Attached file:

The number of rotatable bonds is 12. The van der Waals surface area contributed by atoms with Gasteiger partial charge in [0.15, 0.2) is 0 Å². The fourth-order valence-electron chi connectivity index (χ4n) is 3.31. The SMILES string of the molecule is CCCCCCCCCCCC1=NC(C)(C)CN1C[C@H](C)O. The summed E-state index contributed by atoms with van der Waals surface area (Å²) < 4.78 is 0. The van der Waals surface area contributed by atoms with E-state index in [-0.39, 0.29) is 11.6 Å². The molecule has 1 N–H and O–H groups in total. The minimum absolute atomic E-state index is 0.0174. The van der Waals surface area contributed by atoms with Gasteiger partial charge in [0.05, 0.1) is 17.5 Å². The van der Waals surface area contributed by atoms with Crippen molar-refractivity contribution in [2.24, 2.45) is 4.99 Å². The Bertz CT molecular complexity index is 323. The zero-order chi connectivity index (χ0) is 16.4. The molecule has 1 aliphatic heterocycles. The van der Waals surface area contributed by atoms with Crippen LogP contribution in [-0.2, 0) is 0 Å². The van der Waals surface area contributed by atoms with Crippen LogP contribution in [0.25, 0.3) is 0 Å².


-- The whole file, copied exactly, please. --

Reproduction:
The number of rotatable bonds is 12. The van der Waals surface area contributed by atoms with Gasteiger partial charge in [0.15, 0.2) is 0 Å². The fourth-order valence-electron chi connectivity index (χ4n) is 3.31. The SMILES string of the molecule is CCCCCCCCCCCC1=NC(C)(C)CN1C[C@H](C)O. The summed E-state index contributed by atoms with van der Waals surface area (Å²) < 4.78 is 0. The van der Waals surface area contributed by atoms with E-state index in [-0.39, 0.29) is 11.6 Å². The molecule has 1 N–H and O–H groups in total. The minimum absolute atomic E-state index is 0.0174. The van der Waals surface area contributed by atoms with Gasteiger partial charge in [0.05, 0.1) is 17.5 Å². The van der Waals surface area contributed by atoms with Crippen molar-refractivity contribution in [2.24, 2.45) is 4.99 Å². The Bertz CT molecular complexity index is 323. The zero-order chi connectivity index (χ0) is 16.4. The molecule has 1 aliphatic heterocycles. The van der Waals surface area contributed by atoms with Crippen LogP contribution in [-0.2, 0) is 0 Å². The van der Waals surface area contributed by atoms with Crippen LogP contribution in [0.25, 0.3) is 0 Å².